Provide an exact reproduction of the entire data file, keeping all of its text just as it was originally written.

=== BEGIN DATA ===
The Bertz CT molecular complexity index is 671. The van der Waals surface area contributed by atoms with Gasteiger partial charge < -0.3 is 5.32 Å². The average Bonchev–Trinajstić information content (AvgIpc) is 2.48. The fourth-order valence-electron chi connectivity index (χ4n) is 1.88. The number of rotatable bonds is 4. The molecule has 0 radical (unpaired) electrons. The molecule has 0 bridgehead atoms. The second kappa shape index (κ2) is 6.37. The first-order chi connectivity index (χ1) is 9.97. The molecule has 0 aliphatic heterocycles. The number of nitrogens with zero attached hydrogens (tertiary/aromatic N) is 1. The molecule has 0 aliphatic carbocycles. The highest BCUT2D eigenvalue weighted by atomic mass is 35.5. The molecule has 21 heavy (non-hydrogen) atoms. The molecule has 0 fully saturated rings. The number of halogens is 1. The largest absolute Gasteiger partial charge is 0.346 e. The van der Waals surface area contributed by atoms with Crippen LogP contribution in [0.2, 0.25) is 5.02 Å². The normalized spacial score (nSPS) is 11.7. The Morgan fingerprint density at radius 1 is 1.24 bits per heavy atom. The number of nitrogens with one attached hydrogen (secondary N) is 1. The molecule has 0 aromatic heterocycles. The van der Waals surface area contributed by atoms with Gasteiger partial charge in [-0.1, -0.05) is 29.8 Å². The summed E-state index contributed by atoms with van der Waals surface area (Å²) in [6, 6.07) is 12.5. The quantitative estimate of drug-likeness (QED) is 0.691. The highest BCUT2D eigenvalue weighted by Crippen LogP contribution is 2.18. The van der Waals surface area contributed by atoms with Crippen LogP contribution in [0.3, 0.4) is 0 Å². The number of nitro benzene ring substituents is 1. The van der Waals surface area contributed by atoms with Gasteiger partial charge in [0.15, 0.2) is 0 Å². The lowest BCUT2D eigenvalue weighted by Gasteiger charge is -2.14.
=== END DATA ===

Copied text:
The Bertz CT molecular complexity index is 671. The van der Waals surface area contributed by atoms with Gasteiger partial charge < -0.3 is 5.32 Å². The average Bonchev–Trinajstić information content (AvgIpc) is 2.48. The fourth-order valence-electron chi connectivity index (χ4n) is 1.88. The number of rotatable bonds is 4. The molecule has 0 radical (unpaired) electrons. The molecule has 0 bridgehead atoms. The second kappa shape index (κ2) is 6.37. The first-order chi connectivity index (χ1) is 9.97. The molecule has 0 aliphatic heterocycles. The number of nitrogens with zero attached hydrogens (tertiary/aromatic N) is 1. The molecule has 0 aliphatic carbocycles. The highest BCUT2D eigenvalue weighted by atomic mass is 35.5. The molecule has 21 heavy (non-hydrogen) atoms. The molecule has 0 fully saturated rings. The number of halogens is 1. The largest absolute Gasteiger partial charge is 0.346 e. The van der Waals surface area contributed by atoms with Crippen LogP contribution in [0.2, 0.25) is 5.02 Å². The normalized spacial score (nSPS) is 11.7. The Morgan fingerprint density at radius 1 is 1.24 bits per heavy atom. The number of nitrogens with one attached hydrogen (secondary N) is 1. The molecule has 0 aromatic heterocycles. The van der Waals surface area contributed by atoms with Gasteiger partial charge in [-0.1, -0.05) is 29.8 Å². The summed E-state index contributed by atoms with van der Waals surface area (Å²) in [6, 6.07) is 12.5. The quantitative estimate of drug-likeness (QED) is 0.691. The highest BCUT2D eigenvalue weighted by Crippen LogP contribution is 2.18. The van der Waals surface area contributed by atoms with Crippen LogP contribution in [0.3, 0.4) is 0 Å². The number of nitro benzene ring substituents is 1. The van der Waals surface area contributed by atoms with Gasteiger partial charge in [0.15, 0.2) is 0 Å². The lowest BCUT2D eigenvalue weighted by Gasteiger charge is -2.14.